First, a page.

160314 – 160320 — Total classroom hours: 18.25
The first thing I did last week was physically write down my goals for the upcoming week. And when I say physically I mean clipboard, paper, and a sharpie. It wasn’t elaborate, only two items:
- Complete Bloc up to Checkpoint 16
- Upload blog post by Sunday PM
By Wednesday the list had been updated to:
- Complete Bloc up to Checkpoint
- Upload blog post by Sunday PM
The clipboard is on my desk, leaned against the wall, just above and to the left my eyeline to my laptop. Its always there, keeping me in check. I can’t remember the last time I’ve made and actual checklist for something, but I think it’s important for this program. I’m steadily keeping ahead of the course-designated timeline, so its good to have some kind of set parameters, otherwise it could seem like I’m just wandering around a dark cave of hashes and arrays with no flashlight.
I updated the goals as I progressed through the week because I realized that a majority of them were dealing with setting up a workspace, which I already had, so I knew I would cruise through them pretty quickly. At this point (Sunday AM) I’m just beginning Checkpoint 20, but I confident I will be able to complete it before end of day.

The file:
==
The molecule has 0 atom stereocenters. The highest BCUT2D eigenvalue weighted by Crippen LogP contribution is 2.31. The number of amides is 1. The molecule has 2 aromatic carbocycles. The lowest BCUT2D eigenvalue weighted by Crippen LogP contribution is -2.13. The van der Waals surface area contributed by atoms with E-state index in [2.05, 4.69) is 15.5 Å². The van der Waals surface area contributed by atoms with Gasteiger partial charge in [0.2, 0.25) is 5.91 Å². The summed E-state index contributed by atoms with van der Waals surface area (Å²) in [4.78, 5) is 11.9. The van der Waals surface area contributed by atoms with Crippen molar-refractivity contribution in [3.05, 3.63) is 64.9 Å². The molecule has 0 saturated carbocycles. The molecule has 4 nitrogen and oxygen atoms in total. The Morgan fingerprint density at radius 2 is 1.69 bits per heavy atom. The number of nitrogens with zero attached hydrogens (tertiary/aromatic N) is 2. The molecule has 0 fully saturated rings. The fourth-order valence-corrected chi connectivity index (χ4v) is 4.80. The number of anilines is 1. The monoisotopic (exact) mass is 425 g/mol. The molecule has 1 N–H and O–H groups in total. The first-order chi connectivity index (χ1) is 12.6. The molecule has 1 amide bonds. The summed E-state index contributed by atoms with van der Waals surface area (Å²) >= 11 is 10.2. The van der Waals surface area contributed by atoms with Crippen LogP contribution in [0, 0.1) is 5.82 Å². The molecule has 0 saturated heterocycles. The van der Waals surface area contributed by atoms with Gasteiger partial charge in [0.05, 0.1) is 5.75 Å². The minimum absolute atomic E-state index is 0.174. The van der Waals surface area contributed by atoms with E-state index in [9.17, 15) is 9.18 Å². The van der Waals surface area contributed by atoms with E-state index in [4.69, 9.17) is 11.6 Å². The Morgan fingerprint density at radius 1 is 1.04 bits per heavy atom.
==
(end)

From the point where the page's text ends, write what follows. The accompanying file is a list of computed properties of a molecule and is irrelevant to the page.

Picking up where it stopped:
There were some solid programming challenges this week. I actually spent a fair amount of time on the ‘Extra Credit’ Checkpoint, which as of this week has been changed to Programming Reinforcement Checkpoint. In these checkpoints Bloc utilizes the website Codewars to reassess programming principles they covered in the previous checkpoints. They were relatively simple challenges, in that the ‘answers’ weren’t much more than 3-4 lines, but they kicked my ass a bit.
After spending 2 unsuccessful hours on one particular challenge I enlisted the help of the husband and wife super programmer team Corey and Emily Davis. Together we found a working solution and then I worked backwards to see where my attempts had failed. At some point -especially early on in the learning process- I feel that it is more efficient to be given the answer and then work through it to see where my attempts went wrong. Both Corey and Emily are great teachers who thoroughly explain every step of their thought process while helping me find the solution, they are an incredible resource to have.
I am starting to dive into the first project-based checkpoints where we build an address book. The foundation lessons are really coming into play, and writing the tests before the code to make the tests pass (TDD) forces me to fully consider what I want each block of code to do. I have done similar projects with another ruby education program, but it was a lot of just trying to mimic what they were doing into my own text editor and get the tests to pass. What I was actually having the code do was not sinking in. Both the pace of the Bloc curriculum, and having done something similar before, are big factors as to why I feel more confident in the application that I am building now.
I haven’t dug too hard into what will be happening next week, but by just looking at the roadmap it looks like I should be finishing up the address book app and complete another Programming Reinforcement Checkpoint. As the curriculum gets more difficult I doubt I’ll be able to keep my current pacing, but I’ve definitely given myself a solid start so I’m not too concerned about it.